File which caused the event to occur.  Otherwise, this will  be  replaced  with  an
              empty string.

       %e     Replaced with the Event(s) which occurred, comma-separated.

       %Xe    Replaced  with  the Event(s) which occurred, separated by whichever character is in
              the place of `X'.

       %T     Replaced with the current Time in the format specified  by  the  --timefmt  option,
              which should be a format string suitable for passing to strftime(3).

EXIT STATUS

       0      The  program  executed successfully, and an event occurred which was being listened
              for.

       1      An error occurred in execution of the program, or an event occurred which  was  not
              being  listened  for.   The  latter  generally  occurs  if  something happens which
              forcibly removes the inotify watch, such as a watched file  being  deleted  or  the
              filesystem containing a watched file being unmounted.

       2      The  -t  option  was  used  and an event did not occur in the specified interval of
              time.

EVENTS

       The following events are valid for use with the -e option:

       access A watched file or a file within a watched directory was read from.

       modify A watched file or a file within a watched directory was written to.

       attrib The metadata of a watched file or a file within a watched directory  was  modified.
              This includes timestamps, file permissions, extended attributes etc.

       close_write
              A  watched file or a file within a watched directory was closed, after being opened
              in writeable mode.  This does not necessarily imply the file was written to.

       close_nowrite
              A watched file or a file within a watched directory was closed, after being  opened
              in read-only mode.

       close  A  watched  file or a file within a watched directory was closed, regardless of how
              it was opened.  Note that this is actually implemented simply by listening for both
              close_write  and  close_nowrite,  hence all close events received will be output as
              one of these, not CLOSE.

       open   A watched file or a file within a watched directory was opened.

       moved_to
              A file or directory was moved into a watched directory.  This event occurs even  if
              the file is simply moved from and to the same directory.

       moved_from
              A  file or directory was moved from a watched directory.  This event occurs even if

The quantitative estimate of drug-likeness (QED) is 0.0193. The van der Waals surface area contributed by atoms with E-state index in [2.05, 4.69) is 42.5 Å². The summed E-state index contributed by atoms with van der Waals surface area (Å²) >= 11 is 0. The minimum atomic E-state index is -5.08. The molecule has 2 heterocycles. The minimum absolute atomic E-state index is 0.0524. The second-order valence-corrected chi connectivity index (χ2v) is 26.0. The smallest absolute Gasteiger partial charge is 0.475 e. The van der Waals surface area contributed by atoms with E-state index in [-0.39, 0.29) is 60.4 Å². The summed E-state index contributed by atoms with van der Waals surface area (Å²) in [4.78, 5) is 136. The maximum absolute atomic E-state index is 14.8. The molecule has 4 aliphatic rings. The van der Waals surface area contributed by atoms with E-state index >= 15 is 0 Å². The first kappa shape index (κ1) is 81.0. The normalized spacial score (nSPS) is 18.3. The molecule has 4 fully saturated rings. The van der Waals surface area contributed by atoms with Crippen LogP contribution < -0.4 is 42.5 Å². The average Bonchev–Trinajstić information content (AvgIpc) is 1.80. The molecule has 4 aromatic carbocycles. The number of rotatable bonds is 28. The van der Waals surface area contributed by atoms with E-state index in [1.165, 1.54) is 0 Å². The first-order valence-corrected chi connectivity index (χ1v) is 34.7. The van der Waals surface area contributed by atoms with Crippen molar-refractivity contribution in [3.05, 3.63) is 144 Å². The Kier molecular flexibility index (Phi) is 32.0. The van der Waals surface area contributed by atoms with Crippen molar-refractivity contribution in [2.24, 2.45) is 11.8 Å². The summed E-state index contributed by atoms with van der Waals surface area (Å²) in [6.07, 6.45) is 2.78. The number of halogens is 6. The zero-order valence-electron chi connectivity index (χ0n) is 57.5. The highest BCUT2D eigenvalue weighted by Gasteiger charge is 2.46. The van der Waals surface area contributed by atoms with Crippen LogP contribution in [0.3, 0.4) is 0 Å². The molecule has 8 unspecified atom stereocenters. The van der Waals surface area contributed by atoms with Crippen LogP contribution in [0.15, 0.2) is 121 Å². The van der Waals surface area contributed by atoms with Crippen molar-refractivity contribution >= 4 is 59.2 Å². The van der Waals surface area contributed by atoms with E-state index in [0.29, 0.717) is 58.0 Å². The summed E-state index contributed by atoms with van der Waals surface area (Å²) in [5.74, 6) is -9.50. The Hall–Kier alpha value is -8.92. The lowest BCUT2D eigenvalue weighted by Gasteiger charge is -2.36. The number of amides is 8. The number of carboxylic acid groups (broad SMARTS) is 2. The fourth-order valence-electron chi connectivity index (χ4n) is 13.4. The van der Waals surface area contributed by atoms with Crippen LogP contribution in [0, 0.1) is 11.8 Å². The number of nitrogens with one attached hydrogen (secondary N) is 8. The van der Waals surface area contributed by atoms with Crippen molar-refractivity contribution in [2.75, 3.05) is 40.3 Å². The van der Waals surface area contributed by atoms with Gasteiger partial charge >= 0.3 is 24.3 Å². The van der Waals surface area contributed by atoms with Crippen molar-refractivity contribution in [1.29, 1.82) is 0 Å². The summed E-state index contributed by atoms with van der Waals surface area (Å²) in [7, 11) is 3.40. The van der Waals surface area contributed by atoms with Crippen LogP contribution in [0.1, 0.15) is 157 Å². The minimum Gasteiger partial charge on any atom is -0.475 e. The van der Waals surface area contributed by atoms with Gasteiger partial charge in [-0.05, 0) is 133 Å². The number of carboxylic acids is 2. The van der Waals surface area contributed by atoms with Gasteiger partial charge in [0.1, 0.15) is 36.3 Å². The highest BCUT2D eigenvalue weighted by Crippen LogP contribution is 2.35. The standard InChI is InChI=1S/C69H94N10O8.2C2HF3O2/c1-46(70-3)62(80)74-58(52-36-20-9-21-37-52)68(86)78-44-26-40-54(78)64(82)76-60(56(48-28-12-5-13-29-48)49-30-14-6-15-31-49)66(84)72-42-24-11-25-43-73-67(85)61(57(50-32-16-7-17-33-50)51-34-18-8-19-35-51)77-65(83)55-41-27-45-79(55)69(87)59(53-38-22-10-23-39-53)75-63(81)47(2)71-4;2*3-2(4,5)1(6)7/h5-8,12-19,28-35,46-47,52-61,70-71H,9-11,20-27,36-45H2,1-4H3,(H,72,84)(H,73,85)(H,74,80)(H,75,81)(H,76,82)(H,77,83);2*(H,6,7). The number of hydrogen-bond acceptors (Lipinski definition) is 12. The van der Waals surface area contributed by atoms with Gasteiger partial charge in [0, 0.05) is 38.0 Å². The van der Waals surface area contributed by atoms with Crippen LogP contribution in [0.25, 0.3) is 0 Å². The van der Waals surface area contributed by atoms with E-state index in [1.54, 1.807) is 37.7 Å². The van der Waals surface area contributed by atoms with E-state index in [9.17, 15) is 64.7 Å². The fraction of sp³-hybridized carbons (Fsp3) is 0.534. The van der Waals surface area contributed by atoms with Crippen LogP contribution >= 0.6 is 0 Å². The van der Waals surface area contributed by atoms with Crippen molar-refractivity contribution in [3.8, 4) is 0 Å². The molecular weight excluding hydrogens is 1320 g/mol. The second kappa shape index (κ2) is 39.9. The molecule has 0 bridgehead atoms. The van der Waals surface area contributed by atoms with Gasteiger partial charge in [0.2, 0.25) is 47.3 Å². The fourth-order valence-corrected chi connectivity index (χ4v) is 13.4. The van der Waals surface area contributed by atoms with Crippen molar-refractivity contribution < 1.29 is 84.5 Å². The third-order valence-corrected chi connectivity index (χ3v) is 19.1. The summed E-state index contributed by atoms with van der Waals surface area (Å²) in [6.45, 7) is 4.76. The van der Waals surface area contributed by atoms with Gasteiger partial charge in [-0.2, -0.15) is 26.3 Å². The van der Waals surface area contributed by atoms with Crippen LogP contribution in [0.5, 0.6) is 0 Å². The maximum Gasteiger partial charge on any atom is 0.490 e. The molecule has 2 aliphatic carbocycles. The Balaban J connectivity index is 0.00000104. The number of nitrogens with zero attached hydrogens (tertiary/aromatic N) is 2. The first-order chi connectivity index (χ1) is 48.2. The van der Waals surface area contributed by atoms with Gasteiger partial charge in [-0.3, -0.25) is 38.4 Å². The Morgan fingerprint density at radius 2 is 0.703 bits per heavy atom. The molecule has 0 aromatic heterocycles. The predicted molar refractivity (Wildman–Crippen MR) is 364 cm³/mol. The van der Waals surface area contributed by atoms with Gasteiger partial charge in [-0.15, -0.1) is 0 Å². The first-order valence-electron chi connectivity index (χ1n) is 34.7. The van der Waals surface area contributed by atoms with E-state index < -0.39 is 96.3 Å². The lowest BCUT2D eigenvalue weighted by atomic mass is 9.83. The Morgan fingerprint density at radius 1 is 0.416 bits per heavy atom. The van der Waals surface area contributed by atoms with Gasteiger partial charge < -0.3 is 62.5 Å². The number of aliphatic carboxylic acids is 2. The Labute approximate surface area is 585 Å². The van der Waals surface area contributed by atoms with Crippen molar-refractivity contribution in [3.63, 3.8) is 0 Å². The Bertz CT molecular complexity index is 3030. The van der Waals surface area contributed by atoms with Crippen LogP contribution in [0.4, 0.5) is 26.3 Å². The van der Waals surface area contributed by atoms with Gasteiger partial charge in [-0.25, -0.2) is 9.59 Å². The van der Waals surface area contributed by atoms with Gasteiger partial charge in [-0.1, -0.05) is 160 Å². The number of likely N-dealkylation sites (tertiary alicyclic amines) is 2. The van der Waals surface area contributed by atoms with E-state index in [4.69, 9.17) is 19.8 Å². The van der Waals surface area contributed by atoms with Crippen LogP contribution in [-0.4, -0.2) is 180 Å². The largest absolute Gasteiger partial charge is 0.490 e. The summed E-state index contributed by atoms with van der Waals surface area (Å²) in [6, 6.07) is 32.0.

the file is simply moved from and to the same directory.

       move   A file or directory was moved from or to a watched directory.  Note  that  this  is
              actually  implemented  simply  by listening for both moved_to and moved_from, hence
              all close events received will be output as one or both of these, not MOVE.

       move_self
              A watched file or directory was moved. After this event, the file or  directory  is
              no longer being watched.

       create A file or directory was created within a watched directory.

       delete A file or directory within a watched directory was deleted.

       delete_self
              A watched file or directory was deleted.  After this event the file or directory is
              no longer being watched.  Note that  this  event  can  occur  even  if  it  is  not
              explicitly being listened for.

       unmount
              The  filesystem  on which a watched file or directory resides was unmounted.  After
              this event the file or directory is no longer being watched.  Note that this  event
              can occur even if it is not explicitly being listened to.

EXAMPLES

   Example 1
       Running inotifywait at the command-line to wait for any file in the `test' directory to be
       accessed.  After running inotifywait, `cat test/foo' is run in a separate console.

       % inotifywait test
       Setting up watches.
       Watches established.
       test/ ACCESS foo

   Example 2
       A short shell script to efficiently wait for httpd-related log messages and  do  something
       appropriate.

       #!/bin/sh
       while inotifywait -e modify /var/log/messages; do
         if tail -n1 /var/log/messages | grep httpd; then
           kdialog --msgbox "Apache needs love!"
         fi
       done

   Example 3
       A  custom  output  format  is  used  to  watch  `~/test'.   Meanwhile, someone runs `touch
       ~/test/badfile; touch ~/test/goodfile; rm ~/test/badfile' in another console.

       % inotifywait -m -r --format '%:e %f' ~/test
       Setting up watches.  Beware: since -r was given, this may take a while!
       Watches established.
       CREATE badfile
       OPEN badfile
       ATTRIB badfile
       CLOSE_WRITE:CLOSE badfile
       CREATE goodfile
       OPEN goodfile
       ATTRIB goodfile
       CLOSE_WRITE:CLOSE goodfile
       DELETE badfile

BUGS

       There are race conditions in the recursive directory watching code which can cause  events
       to  be  missed  if  they occur in a directory immediately after that directory is created.
       This is probably not fixable.

       It is assumed the inotify event queue will never overflow.

AUTHORS

       inotifywait is written and maintained by Rohan McGovern <rohan@mcgovern.id.au>.

       inotifywait  is  part  of  inotify-tools.   The  inotify-tools  website  is  located   at:
       http://inotify-tools.sourceforge.net/

SEE ALSO

       inotifywatch(1), strftime(3), inotify(7)